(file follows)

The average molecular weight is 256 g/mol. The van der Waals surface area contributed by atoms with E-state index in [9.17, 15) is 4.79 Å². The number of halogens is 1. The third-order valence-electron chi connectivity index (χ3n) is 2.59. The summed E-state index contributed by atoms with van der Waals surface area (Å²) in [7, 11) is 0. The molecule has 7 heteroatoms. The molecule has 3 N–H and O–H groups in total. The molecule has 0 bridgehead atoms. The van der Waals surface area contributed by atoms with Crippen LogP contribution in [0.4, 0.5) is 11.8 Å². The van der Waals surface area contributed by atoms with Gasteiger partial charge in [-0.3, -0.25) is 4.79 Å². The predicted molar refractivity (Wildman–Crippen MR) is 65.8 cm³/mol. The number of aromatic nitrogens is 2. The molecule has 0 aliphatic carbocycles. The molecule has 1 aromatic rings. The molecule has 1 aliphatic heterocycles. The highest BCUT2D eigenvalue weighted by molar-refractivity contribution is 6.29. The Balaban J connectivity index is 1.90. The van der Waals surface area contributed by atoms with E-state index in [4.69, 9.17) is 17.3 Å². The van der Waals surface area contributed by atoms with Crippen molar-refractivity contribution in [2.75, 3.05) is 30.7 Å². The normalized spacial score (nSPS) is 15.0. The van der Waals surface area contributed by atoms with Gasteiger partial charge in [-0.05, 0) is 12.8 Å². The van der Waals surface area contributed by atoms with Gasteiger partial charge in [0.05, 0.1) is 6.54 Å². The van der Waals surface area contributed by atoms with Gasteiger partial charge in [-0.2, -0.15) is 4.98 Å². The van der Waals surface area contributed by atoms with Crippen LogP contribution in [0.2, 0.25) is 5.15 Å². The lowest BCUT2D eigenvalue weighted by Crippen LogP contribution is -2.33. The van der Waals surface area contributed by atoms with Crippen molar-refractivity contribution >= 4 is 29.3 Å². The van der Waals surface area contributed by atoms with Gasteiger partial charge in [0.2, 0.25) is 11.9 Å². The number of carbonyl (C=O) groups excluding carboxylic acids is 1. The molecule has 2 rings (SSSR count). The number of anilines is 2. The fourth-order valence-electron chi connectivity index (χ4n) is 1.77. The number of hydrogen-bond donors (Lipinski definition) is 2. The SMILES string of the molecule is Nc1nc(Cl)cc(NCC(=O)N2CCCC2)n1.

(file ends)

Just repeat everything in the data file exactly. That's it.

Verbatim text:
The average molecular weight is 256 g/mol. The van der Waals surface area contributed by atoms with E-state index in [9.17, 15) is 4.79 Å². The number of halogens is 1. The third-order valence-electron chi connectivity index (χ3n) is 2.59. The summed E-state index contributed by atoms with van der Waals surface area (Å²) in [7, 11) is 0. The molecule has 7 heteroatoms. The molecule has 3 N–H and O–H groups in total. The molecule has 0 bridgehead atoms. The van der Waals surface area contributed by atoms with Crippen LogP contribution in [0.4, 0.5) is 11.8 Å². The van der Waals surface area contributed by atoms with Gasteiger partial charge in [-0.3, -0.25) is 4.79 Å². The predicted molar refractivity (Wildman–Crippen MR) is 65.8 cm³/mol. The number of aromatic nitrogens is 2. The molecule has 0 aliphatic carbocycles. The molecule has 1 aromatic rings. The molecule has 1 aliphatic heterocycles. The highest BCUT2D eigenvalue weighted by molar-refractivity contribution is 6.29. The Balaban J connectivity index is 1.90. The van der Waals surface area contributed by atoms with E-state index in [4.69, 9.17) is 17.3 Å². The van der Waals surface area contributed by atoms with Crippen molar-refractivity contribution in [2.75, 3.05) is 30.7 Å². The normalized spacial score (nSPS) is 15.0. The van der Waals surface area contributed by atoms with Gasteiger partial charge in [-0.05, 0) is 12.8 Å². The van der Waals surface area contributed by atoms with Gasteiger partial charge in [0.05, 0.1) is 6.54 Å². The van der Waals surface area contributed by atoms with Gasteiger partial charge in [-0.2, -0.15) is 4.98 Å². The van der Waals surface area contributed by atoms with Crippen LogP contribution in [0.2, 0.25) is 5.15 Å². The lowest BCUT2D eigenvalue weighted by Crippen LogP contribution is -2.33. The van der Waals surface area contributed by atoms with Crippen molar-refractivity contribution >= 4 is 29.3 Å². The van der Waals surface area contributed by atoms with Gasteiger partial charge in [0.2, 0.25) is 11.9 Å². The number of carbonyl (C=O) groups excluding carboxylic acids is 1. The molecule has 2 rings (SSSR count). The number of anilines is 2. The fourth-order valence-electron chi connectivity index (χ4n) is 1.77. The number of hydrogen-bond donors (Lipinski definition) is 2. The SMILES string of the molecule is Nc1nc(Cl)cc(NCC(=O)N2CCCC2)n1.